Excerpts from Recent Articles from 2001

2001 Back Issues

The sweet side of life - December 2001
There are four basic tastes…so we are told. Any other taste is a mere combination of these four. Which four? Bitter, sweet, sour and salty. However, a fifth taste – of Asian heritage – is seeping into the Western World and gaining fast recognition: the umami (oo-mom-ee) taste. A taste qualified as meaty or savoury. All these tastes are recognised as such thanks to specific taste receptors and our brain. Some tastes are proteins and are already used in the industry as natural sweeteners, for example. Among such taste proteins, there is one in particular – miraculin – which lacks taste completely when absorbed on its own but has the power of modifying a disagreeable taste into a pleasant one. (PDF version - 40K bytes)
Swiss-Prot cross references
Miraculin, Richadella dulcifica : P13087
Of buttons, digestion and glue - November 2001
As children, we were told that milk was good for our bones and teeth. No one told us though how essential this natural opaque white liquid has been for humans in the past millennia. Cow’s milk is about 88% water, 3.3% protein and the rest is carbohydrate and fat. Caseins are the major milk proteins, and the yellowish gelatinous mixture that forms the milk curd is packed full of them. Curds were used by the Ancient Egyptians as a fixative for pigments in wall paintings and, since the Renaissance, casein has been used as a binder for paints. A particularly good adhesive for wood, casein glue was already used in the 18th century in the construction of chalets in Switzerland and was particularly popular for the construction of the wooden frame parts of aircraft during World War I. However, casein glue absorbs moisture, which more often than not results in the growth of fungal mould, which in turn weakens the adhesiveness of the glue. (PDF version - 100K bytes)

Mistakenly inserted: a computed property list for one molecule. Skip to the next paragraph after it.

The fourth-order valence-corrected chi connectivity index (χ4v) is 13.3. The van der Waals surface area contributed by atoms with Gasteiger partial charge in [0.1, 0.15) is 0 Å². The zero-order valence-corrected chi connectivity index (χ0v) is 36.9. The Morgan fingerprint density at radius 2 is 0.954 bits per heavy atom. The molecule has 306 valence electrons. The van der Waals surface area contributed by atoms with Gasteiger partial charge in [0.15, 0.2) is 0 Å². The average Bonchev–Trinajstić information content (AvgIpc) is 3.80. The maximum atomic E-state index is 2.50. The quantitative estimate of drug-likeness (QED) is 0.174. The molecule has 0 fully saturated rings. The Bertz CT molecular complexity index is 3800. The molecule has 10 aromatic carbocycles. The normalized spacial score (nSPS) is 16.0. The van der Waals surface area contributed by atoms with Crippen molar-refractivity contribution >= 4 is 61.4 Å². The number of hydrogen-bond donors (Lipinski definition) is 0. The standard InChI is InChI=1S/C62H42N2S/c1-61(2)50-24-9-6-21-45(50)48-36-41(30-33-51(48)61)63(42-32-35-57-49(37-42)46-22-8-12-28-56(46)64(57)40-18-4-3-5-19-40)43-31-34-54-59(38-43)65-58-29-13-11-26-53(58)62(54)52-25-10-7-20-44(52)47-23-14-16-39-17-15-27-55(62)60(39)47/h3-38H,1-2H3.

Swiss-Prot cross references
Alpha S1 casein, Homo sapiens (Human): P47710
Beta casein, Homo sapiens (Human): P05814
Kappa casein, Homo sapiens (Human): P07498
Alpha S1 casein, Bos taurus (Bovine): P02662
Alpha S2 casein, Bos taurus (Bovine): P02663
Beta casein, Bos taurus (Bovine): P02666
Kappa casein, Bos taurus (Bovine): P02668
Qui dort dîne - October 2001
In China, there is an old legend which says that Buddha (?563-483 BC) slit his eyelids off in a struggle to stay awake. They fell to the moist ground below, from which grew a red flower, the opium poppy. Opium was used as a narcotic as early as 4’000 BC in Sumerian and European cultures. In 1753, the Swedish botanist Linnaeus classified the poppy as Papaver somniferum, a sleep-inducing plant. Would it not be handy to discard one’s eyelids to fight off somnolence? Patients suffering from narcolepsy would certainly agree. Narcolepsy is an inconvenient sleep disorder where those afflicted with it fall asleep at any time of the day. Since 1998, much research has been made in this field following the discovery of a small protein that has a role in our state of wakefulness: hypocretin. (PDF version - 61K bytes)
Swiss-Prot cross references
Orexin, Bos taurus (Bovine): P56717
Orexin, Canis familiars (Dog): Q9GLF6
Orexin, Homo sapiens (Human): O43612
Orexin, Mus musculus (Mouse): O55241
Orexin, Sus scrofa (Pig): O77668
Orexin, Rattus norvegicus (Rat): O55232
Princess Bala's sting - September 2001
‘Zookeepers are trained to inspect and monitor service portal perimeters before opening and while inserting their arms. Always use long forceps to change food dishes or remove debris.’ Against which animal could these warnings be for? A ferocious feline? A vicious viper? A ruthless rodent? Nope. An ant. Paraponera clavata, otherwise known as the bullet ant. Bullet ants are jet black and about 25mm in length. They are amongst the most primitive of the ant species: their social organisation is envied by no other species of ant and their queen is barely larger than her subjects. Princess Bala in the famous movie Antz was named so after the Spanish ‘bala’ meaning ‘bullet’. And the bullet ant is also known as the bala ant for the same reason. (PDF version - 50K bytes)